Heathrow has asked airlines to stop selling summer tickets, as it was forced to cap the number of daily passengers to deal with travel mayhem.
The airport’s cap – introduced from today until 11 September – will amount to 100,000 departing passengers per day.
Commenting on the decision, aviation analyst Sally Gethin told City A.M.: “This is an unprecedented step for Heathrow, showing the airport is at crisis point.
“Effectively, this takes Heathrow back to 2014 average daily departures traffic.
“It puts airlines in a quandary as many are still carrying unprecedented levels of debt after the pandemic and need to sell tickets in order to survive and remain profitable.”
The head of the International Air Transport Association (IATA) Willie Walsh was quick to slam the move, as he accused the hub of profiteering at the expense of carriers.
A former boss of British Airways’ (BA) owner IAG, Walsh said: “To tell airlines to stop selling, what a ridiculous thing for an airport to say to an airline.”
Nevertheless, a Virgin Atlantic spokesperson said the airline would support “proactive measures” as long as the action proposed didn’t “disproportionately impact home carriers at the airport.”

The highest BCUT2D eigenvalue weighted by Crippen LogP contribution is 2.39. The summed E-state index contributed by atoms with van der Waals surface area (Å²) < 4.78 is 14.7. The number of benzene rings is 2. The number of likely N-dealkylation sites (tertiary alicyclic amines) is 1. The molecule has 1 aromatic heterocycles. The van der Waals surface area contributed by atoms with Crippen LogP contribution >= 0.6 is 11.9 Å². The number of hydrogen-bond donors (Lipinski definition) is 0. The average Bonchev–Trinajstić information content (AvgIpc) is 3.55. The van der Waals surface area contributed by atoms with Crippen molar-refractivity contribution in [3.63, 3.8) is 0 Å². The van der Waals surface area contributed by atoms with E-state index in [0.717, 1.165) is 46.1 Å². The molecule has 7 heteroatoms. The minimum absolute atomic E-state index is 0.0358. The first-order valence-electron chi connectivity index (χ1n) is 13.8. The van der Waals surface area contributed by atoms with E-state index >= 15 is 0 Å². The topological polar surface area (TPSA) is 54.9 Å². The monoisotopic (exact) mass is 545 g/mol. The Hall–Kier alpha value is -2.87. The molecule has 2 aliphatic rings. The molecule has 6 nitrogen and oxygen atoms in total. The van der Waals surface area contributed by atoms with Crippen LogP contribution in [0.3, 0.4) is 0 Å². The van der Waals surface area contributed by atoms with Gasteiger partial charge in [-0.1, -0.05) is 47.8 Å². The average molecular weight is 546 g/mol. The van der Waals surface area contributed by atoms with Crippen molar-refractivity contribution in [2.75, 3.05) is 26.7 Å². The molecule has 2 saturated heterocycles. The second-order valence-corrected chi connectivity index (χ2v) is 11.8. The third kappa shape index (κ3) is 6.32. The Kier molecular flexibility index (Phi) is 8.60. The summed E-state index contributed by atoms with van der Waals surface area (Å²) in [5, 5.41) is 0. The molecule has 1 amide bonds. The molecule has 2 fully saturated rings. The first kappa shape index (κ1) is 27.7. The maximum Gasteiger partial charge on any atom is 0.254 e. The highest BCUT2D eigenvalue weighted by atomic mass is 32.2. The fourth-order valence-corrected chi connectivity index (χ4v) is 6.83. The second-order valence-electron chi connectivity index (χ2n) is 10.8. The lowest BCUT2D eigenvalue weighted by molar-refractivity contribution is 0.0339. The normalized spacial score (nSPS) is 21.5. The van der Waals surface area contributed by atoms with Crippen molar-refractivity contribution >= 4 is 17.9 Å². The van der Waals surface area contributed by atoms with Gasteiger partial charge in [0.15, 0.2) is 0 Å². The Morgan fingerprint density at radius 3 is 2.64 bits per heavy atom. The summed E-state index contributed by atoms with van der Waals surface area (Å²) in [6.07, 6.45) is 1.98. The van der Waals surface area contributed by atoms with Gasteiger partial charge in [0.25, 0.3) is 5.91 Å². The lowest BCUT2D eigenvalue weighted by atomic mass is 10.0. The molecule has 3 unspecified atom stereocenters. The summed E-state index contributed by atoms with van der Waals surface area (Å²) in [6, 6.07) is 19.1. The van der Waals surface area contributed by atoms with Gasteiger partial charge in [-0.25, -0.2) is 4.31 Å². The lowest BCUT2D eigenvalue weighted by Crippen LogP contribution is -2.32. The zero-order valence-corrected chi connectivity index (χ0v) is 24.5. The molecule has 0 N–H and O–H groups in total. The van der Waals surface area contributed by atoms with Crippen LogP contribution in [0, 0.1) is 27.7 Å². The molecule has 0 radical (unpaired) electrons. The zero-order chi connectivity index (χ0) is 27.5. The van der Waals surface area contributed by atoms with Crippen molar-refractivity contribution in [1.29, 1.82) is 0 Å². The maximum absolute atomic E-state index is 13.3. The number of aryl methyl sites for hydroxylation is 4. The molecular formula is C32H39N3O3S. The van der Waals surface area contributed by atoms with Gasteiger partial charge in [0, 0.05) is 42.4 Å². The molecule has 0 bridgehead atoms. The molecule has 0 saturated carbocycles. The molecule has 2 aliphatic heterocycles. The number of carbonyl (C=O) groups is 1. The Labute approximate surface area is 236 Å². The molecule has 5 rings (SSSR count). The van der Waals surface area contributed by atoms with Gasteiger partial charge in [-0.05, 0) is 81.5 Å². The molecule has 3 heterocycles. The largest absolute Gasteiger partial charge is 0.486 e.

The 100,000 limit is below Heathrow’s pre-pandemic levels of between 110,000 and 125,000 daily departing customers as well as airlines’ estimates of 104,000 for the peak summer period.
Heathrow is not the only airport to implement such changes, as Amsterdam’s Schiphol capped daily passengers to 67,500 in July, bringing it up to 73,000 in August.
Commenting on the announcement, a Virgin Atlantic spokesperson said the airline would support “proactive measures” as long as the action proposed didn’t “disproportionately impact home carriers at the airport.”
Boss John Holland-Kaye justified the decision saying that, despite its best efforts, the airport was still struggling.
The chief executive added ground handling services were still “significantly under resourced,” even though Heathrow was planning to have as many people working in security as it had before the pandemic by the end of the month.
“They are doing the very best they can with the resources available and we are giving them as much support possible, but this is a significant constraint to the airport’s overall capacity,” he wrote on Tuesday in an open letter to passengers.
“Our colleagues are going above and beyond to get as many passengers away as possible, but we cannot put them at risk for their own safety and wellbeing.”
Holland-Kaye explained that Heathrow was forced to impose the cap after the “amnesty” period granted to carriers by the government did not smooth operations.
British Airways (BA) was among those who took advantage of the period, which came to an end on Friday, as it cut around 18 per cent of its summer services.
“Some airlines have taken significant action, but others have not, and we believe that further action is needed now to ensure passengers have a safe and reliable journey,” the chief executive added.
The airport was forced yesterday to cut 61 flights last minute as it couldn’t cope with passenger volumes, City A.M. reported.